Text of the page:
It wouldn’t be too difficult to improve in some way from a 3-15 season a year ago.
But added to the unknown of a failing program was the hiring of a new coach and the new system that comes with that.
Sang Lee, though, came in over the summer and has already made big changes that are paying off on the court and in regards to his player’s psyche.
Lee, 35, was hired as an English teacher and had a background at a charter school in Van Nuys coaching volleyball, so with the job open, it was a perfect fit for both Lee and Marshall High School.
Lee would be the first to tell you that he was lucky to inherit senior leaders Eileen Lopez (setter) and outside hitters Risejah Velasco and Samantha James.
Unlike Westridge and La Salle and Flintridge Sacred Heart, Marshall doesn’t have a roster full of year-round or club volleyball players.
His first major change was the environment.
In no way is he criticizing past coaches, but Lee’s doctrine is more about the girls having fun and celebrating each other’s efforts and hard work.
In the past, Marshall was in a regimented, and strictly disciplined type atmosphere and Lee wants them to enjoy the fruits of their labor.
That doesn’t mean he and they don’t care about winning.
But the emphasis on game days, after all the hard work at the practices is to play well and appreciate how hard each of their teammates are working for a collective goal.
So far, so good.
After just three wins last year, the Eagles are 2-0 in 2017, and they continue to improve weekly.
Lopez is so crucial to the success of James and Velasco and Lee said all three are examples he wants his underclassmen to take notice of.
“When I first got there, they weren’t training and looked rusty,’ Lee said. They didn’t have many club volleyball players, just athletes. Volleyball isn’t their primary sport.”
The first steps forward was competing at the Burbank Summer League.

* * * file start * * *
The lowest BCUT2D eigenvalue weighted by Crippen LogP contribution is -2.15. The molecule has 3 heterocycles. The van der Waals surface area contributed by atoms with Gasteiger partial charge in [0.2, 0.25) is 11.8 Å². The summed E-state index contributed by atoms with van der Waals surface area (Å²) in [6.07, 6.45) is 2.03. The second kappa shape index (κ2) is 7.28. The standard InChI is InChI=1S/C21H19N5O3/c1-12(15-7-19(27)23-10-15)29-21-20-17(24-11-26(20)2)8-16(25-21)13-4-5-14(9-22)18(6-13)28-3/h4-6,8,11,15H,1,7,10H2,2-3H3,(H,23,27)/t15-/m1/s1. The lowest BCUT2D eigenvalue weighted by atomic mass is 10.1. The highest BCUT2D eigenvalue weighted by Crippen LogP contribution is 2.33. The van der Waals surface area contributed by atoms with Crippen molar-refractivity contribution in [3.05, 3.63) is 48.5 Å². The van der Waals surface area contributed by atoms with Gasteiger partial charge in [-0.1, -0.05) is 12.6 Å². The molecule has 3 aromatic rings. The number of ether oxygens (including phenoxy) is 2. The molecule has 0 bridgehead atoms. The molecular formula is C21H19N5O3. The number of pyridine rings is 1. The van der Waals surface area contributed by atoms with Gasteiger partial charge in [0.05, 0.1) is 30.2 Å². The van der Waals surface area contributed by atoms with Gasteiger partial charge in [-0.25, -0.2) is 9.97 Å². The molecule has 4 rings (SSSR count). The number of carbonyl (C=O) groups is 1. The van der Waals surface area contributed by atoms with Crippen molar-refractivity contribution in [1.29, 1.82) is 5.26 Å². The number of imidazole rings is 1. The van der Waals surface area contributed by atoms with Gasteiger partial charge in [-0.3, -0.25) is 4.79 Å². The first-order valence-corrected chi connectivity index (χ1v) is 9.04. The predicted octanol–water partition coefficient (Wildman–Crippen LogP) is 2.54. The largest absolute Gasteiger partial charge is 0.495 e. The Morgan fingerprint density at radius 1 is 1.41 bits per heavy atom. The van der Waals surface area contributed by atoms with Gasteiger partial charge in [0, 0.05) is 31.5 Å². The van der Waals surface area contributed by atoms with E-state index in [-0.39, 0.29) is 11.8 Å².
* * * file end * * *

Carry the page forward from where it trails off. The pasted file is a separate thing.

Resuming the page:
“We got killed left and right, but we didn’t have all our players over the summer and we didn’t have the commitment right away. We got some great experience though,” Lee said.
Lopez and outside hitters Samantha James and Risejah Velasco will not only determine the success of this new program, but they also will set the tone for the future of Lee’s program.
“It’s a big deal to me to build this program, and I need role models like these girls. Without these girls, Marshall volleyball would be headed in the wrong direction. It makes it easy for me to have girls as dedicated and enthusiastic about the game,” he said.
The culture needed to be changed.
“It was very demanding last year, and I wanted to bring fun and celebration. It’s important to encourage girls beyond their mistakes and to have fun,” Lee said.
Another quick and important change or tweak, according to Lee, was to make some position changes that made for a better fit at Marshall.
He also addressed a ‘mental block,’ where when things went bad last year, they just snowballed.
Lee said that volleyball is a game of mistakes and it’s how you respond to the mistakes that separate a good team from a mediocre team.
Serving is an area that Lee needs to address most.
The Eagles have had far too many service errors in their first two matches (sweeps over Muir and Blair) and Lee knows his team isn’t good enough to give away free points and expect to have a chance to win.
His most glaring positive so far?
“Our chemistry is pretty good right now. The girls like each other and we communicate pretty well on the court. Communication in volleyball is more important than any other sport , because volleyball is a sport in which you have so much happening in such a small amount of space without collision,” Lee said.
Alongside his big three (Velasco, James, Lopez) Marshall expects key roles for newcomers Lyndsey Bailey (middle blocker) and opposite hitter Lilah Fontenot.
” Lyndsey brings size and quickness to the middle, moves up from JV and hopes to contribute immediately. Lilah switches positions from middle to opposite, returning varsity, hopes to grow throughout the season,” Lee said.
His other key acquisition is assistant coach Daniela Gonzalez.
“Daniela is a NCAA 2015 national champion libero from Cal Lutheran, former standout at Burroughs High (Burbank), and brings knowledge to young program,” he said.